Oleander poisoningRosebay poisoning; Yellow oleander poisoning; Thevetia peruviana poisoning
Oleander poisoning occurs when someone eats the flowers or chews the leaves or stems of the oleander plant (Nerium oleander), or its relative, the yellow oleander (Cascabela thevetia).
This article is for information only. DO NOT use it to treat or manage an actual poison exposure. If you or someone you are with has an exposure, call your local emergency number (such as 911), or your local poison center can be reached directly by calling the national toll-free Poison Help hotline (1-800-222-1222) from anywhere in the United States.
Poisonous ingredients include:
Note: This list may not include all poisonous ingredients.
The poisonous substances are found in all parts of the oleander plant:
Oleander poisoning can affect many parts of the body.
HEART AND BLOOD
EYES, EARS, NOSE, MOUTH, AND THROAT
STOMACH AND INTESTINES
- Loss of appetite
- Nausea and vomiting
- Stomach pain
Note: Depression, loss of appetite, and halos are most often seen in chronic overdose cases.
Seek immediate medical help. DO NOT make a person throw up unless told to do so by poison control or a health care provider.
Before Calling Emergency
Get the following information:
- Person's age, weight, and condition
- Name and part of the plant swallowed, if known
- Time it was swallowed
- Amount swallowed
Your local poison center can be reached directly by calling the national toll-free Poison Help hotline (1-800-222-1222) from anywhere in the United States. This hotline number will let you talk to experts in poisoning. They will give you further instructions.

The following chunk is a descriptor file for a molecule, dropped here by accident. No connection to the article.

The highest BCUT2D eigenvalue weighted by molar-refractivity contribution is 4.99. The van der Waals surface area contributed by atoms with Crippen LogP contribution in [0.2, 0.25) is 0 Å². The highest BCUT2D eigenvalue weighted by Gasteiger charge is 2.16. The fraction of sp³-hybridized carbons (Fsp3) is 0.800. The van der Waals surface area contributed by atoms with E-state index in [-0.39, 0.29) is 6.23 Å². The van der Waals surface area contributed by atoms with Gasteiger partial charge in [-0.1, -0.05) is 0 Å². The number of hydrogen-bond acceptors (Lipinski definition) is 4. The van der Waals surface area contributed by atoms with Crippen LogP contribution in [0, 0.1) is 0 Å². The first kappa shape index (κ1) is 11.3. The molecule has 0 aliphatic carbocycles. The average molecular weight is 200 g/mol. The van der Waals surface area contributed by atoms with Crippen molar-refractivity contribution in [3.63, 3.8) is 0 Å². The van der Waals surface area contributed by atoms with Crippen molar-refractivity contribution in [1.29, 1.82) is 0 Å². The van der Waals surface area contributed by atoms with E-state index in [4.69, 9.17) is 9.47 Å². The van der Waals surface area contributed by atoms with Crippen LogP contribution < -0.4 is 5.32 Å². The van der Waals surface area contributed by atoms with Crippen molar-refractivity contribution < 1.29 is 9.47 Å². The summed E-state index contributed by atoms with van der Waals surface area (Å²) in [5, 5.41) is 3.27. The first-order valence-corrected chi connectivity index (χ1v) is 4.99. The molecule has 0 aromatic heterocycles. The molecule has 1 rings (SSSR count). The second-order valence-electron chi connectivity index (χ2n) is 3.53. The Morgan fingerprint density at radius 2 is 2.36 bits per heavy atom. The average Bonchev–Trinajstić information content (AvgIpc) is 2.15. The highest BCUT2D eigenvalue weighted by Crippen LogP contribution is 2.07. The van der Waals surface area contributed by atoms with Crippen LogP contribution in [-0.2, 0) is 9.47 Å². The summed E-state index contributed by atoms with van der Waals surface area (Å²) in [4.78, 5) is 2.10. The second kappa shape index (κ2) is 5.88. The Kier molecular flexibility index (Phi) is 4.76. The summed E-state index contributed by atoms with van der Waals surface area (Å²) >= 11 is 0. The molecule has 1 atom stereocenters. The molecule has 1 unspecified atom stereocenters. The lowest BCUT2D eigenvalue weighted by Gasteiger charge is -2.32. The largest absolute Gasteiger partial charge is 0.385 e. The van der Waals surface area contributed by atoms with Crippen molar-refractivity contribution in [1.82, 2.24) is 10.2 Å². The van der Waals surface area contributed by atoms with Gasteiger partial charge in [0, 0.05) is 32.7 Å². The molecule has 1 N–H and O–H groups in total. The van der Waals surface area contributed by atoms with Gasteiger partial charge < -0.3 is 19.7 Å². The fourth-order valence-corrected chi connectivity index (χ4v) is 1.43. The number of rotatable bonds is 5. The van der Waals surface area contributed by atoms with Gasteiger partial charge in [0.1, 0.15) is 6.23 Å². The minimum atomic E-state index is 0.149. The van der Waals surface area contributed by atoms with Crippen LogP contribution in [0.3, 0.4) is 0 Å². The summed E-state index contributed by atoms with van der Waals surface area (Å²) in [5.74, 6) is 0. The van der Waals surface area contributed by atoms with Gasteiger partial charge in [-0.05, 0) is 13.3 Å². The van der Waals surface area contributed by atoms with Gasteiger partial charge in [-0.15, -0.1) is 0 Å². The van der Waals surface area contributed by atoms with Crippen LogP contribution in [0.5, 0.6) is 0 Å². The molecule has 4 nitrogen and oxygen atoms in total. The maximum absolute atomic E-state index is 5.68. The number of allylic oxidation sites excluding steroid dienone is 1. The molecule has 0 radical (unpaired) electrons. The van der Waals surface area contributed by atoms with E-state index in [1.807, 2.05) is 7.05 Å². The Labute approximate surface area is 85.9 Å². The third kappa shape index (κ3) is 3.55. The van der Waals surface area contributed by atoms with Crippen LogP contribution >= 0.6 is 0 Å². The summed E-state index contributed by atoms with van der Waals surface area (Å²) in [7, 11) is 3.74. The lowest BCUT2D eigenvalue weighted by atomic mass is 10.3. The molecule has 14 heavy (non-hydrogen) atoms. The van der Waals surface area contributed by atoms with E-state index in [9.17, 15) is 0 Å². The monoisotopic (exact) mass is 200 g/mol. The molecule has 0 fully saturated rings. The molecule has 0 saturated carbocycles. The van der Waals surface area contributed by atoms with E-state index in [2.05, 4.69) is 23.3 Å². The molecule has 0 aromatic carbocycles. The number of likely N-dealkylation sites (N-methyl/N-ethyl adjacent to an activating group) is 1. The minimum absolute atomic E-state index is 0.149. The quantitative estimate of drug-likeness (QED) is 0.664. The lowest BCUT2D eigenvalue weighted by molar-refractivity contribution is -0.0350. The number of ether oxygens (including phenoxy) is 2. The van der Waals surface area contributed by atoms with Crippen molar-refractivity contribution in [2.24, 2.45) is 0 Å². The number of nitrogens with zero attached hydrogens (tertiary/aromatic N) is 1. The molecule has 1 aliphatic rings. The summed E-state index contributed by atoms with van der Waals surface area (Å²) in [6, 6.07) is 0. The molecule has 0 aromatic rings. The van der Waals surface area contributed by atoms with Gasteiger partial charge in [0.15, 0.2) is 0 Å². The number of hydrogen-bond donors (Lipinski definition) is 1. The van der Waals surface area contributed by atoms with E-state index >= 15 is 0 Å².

This is a free and confidential service. All local poison control centers in the United States use this national number. You should call if you have any questions about poisoning or poison prevention. It does not need to be an emergency. You can call for any reason, 24 hours a day, 7 days a week.
What to Expect at the Emergency Room
The provider will measure and monitor the person's vital signs, including temperature, pulse, breathing rate, and blood pressure. Symptoms will be treated as appropriate. The person may receive:
- Activated charcoal
- Blood and urine tests
- Breathing support
- Chest x-ray
- ECG (electrocardiogram, or heart tracing)
- Fluids through a vein (IV)
- Medicines to treat symptoms including an antidote to reverse the effects of the poison
- Tube through the mouth into the stomach to wash out the stomach (gastric lavage)
How well you do depends on the amount of poison swallowed and how quickly treatment is received. The faster you get medical help, the better the chance for recovery.
Symptoms last for 1 to 3 days and may require a hospital stay. Death is unlikely.
DO NOT touch or eat any plant with which you are not familiar. Wash your hands after working in the garden or walking in the woods.
Aronson JK. Plant poisons and traditional medicines. In: Farrar J, Hotez PJ, Junghanss T, Kang G, Lalloo D, White NJ, eds. Manson's Tropical Diseases. 23rd ed. Philadelphia, PA: Elsevier Saunders; 2014:chap 76.
Mofenson HC, Caraccio TR, McGuigan M, Greensher J. Medical toxicology. In: Kellerman RD, Bope ET, eds. Conn's Current Therapy 2018. Philadelphia, PA: Elsevier Saunders; 2018:1248-1300.
Review Date: 10/16/2017
Reviewed By: Jesse Borke, MD, FACEP, FAAEM, Attending Physician at FDR Medical Services/Millard Fillmore Suburban Hospital, Buffalo, NY. Also reviewed by David Zieve, MD, MHA, Medical Director, Brenda Conaway, Editorial Director, and the A.D.A.M. Editorial team.